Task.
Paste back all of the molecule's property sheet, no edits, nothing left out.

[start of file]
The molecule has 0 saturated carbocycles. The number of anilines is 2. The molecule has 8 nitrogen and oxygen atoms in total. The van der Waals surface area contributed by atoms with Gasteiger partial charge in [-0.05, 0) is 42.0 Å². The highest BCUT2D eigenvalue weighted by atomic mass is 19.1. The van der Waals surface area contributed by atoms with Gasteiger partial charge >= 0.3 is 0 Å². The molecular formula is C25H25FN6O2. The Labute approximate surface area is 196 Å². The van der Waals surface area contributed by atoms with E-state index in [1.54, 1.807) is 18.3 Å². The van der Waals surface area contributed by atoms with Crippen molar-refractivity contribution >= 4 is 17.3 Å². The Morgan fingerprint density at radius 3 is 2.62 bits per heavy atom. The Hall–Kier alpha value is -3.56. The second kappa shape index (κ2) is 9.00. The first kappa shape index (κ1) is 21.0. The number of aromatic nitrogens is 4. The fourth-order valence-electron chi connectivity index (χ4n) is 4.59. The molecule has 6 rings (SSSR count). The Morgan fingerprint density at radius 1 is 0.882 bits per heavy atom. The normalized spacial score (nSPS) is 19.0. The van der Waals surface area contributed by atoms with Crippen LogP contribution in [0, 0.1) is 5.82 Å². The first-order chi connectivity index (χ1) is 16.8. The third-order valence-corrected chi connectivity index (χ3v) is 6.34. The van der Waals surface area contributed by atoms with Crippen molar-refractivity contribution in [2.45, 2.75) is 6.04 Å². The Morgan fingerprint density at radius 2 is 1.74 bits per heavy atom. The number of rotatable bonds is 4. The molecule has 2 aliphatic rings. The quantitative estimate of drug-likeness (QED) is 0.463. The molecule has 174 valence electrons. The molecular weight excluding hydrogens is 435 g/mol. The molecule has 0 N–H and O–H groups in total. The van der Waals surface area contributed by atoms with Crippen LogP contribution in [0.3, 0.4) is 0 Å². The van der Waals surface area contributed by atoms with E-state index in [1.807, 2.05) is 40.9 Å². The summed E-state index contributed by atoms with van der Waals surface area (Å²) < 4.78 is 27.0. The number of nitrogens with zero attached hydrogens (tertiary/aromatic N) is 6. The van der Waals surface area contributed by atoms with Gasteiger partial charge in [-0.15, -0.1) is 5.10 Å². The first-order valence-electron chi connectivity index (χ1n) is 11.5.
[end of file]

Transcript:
The molecule has 0 saturated carbocycles. The number of anilines is 2. The molecule has 8 nitrogen and oxygen atoms in total. The van der Waals surface area contributed by atoms with Gasteiger partial charge in [-0.05, 0) is 42.0 Å². The highest BCUT2D eigenvalue weighted by atomic mass is 19.1. The van der Waals surface area contributed by atoms with Gasteiger partial charge >= 0.3 is 0 Å². The molecular formula is C25H25FN6O2. The Labute approximate surface area is 196 Å². The van der Waals surface area contributed by atoms with E-state index in [1.54, 1.807) is 18.3 Å². The van der Waals surface area contributed by atoms with Crippen molar-refractivity contribution >= 4 is 17.3 Å². The Morgan fingerprint density at radius 3 is 2.62 bits per heavy atom. The Hall–Kier alpha value is -3.56. The second kappa shape index (κ2) is 9.00. The first kappa shape index (κ1) is 21.0. The number of aromatic nitrogens is 4. The fourth-order valence-electron chi connectivity index (χ4n) is 4.59. The molecule has 6 rings (SSSR count). The Morgan fingerprint density at radius 1 is 0.882 bits per heavy atom. The normalized spacial score (nSPS) is 19.0. The van der Waals surface area contributed by atoms with Crippen LogP contribution in [0, 0.1) is 5.82 Å². The first-order chi connectivity index (χ1) is 16.8. The third-order valence-corrected chi connectivity index (χ3v) is 6.34. The van der Waals surface area contributed by atoms with Crippen molar-refractivity contribution in [2.45, 2.75) is 6.04 Å². The Morgan fingerprint density at radius 2 is 1.74 bits per heavy atom. The number of rotatable bonds is 4. The molecule has 2 aliphatic rings. The quantitative estimate of drug-likeness (QED) is 0.463. The molecule has 174 valence electrons. The molecular weight excluding hydrogens is 435 g/mol. The molecule has 0 N–H and O–H groups in total. The van der Waals surface area contributed by atoms with Crippen LogP contribution in [0.3, 0.4) is 0 Å². The van der Waals surface area contributed by atoms with E-state index in [1.807, 2.05) is 40.9 Å². The summed E-state index contributed by atoms with van der Waals surface area (Å²) < 4.78 is 27.0. The number of nitrogens with zero attached hydrogens (tertiary/aromatic N) is 6. The van der Waals surface area contributed by atoms with Gasteiger partial charge in [-0.15, -0.1) is 5.10 Å². The first-order valence-electron chi connectivity index (χ1n) is 11.5.